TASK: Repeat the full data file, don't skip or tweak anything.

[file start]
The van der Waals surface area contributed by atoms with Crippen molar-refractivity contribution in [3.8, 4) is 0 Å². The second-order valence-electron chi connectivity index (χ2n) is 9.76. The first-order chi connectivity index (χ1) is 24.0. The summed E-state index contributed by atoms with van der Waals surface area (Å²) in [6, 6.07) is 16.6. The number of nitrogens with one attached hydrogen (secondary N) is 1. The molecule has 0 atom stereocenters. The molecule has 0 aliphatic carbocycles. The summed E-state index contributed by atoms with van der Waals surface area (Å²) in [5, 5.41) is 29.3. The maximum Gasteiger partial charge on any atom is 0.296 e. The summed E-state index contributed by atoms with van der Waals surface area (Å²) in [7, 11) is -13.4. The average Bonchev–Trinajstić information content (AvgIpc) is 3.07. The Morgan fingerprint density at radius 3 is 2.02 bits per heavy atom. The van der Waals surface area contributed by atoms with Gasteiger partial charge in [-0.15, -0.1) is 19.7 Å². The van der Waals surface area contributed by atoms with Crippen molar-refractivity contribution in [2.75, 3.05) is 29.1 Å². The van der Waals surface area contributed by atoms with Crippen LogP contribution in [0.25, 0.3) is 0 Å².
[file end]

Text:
The van der Waals surface area contributed by atoms with Crippen molar-refractivity contribution in [3.8, 4) is 0 Å². The second-order valence-electron chi connectivity index (χ2n) is 9.76. The first-order chi connectivity index (χ1) is 24.0. The summed E-state index contributed by atoms with van der Waals surface area (Å²) in [6, 6.07) is 16.6. The number of nitrogens with one attached hydrogen (secondary N) is 1. The molecule has 0 atom stereocenters. The molecule has 0 aliphatic carbocycles. The summed E-state index contributed by atoms with van der Waals surface area (Å²) in [5, 5.41) is 29.3. The maximum Gasteiger partial charge on any atom is 0.296 e. The summed E-state index contributed by atoms with van der Waals surface area (Å²) in [7, 11) is -13.4. The average Bonchev–Trinajstić information content (AvgIpc) is 3.07. The Morgan fingerprint density at radius 3 is 2.02 bits per heavy atom. The van der Waals surface area contributed by atoms with Gasteiger partial charge in [-0.15, -0.1) is 19.7 Å². The van der Waals surface area contributed by atoms with Crippen molar-refractivity contribution in [2.75, 3.05) is 29.1 Å². The van der Waals surface area contributed by atoms with Crippen LogP contribution in [0.25, 0.3) is 0 Å².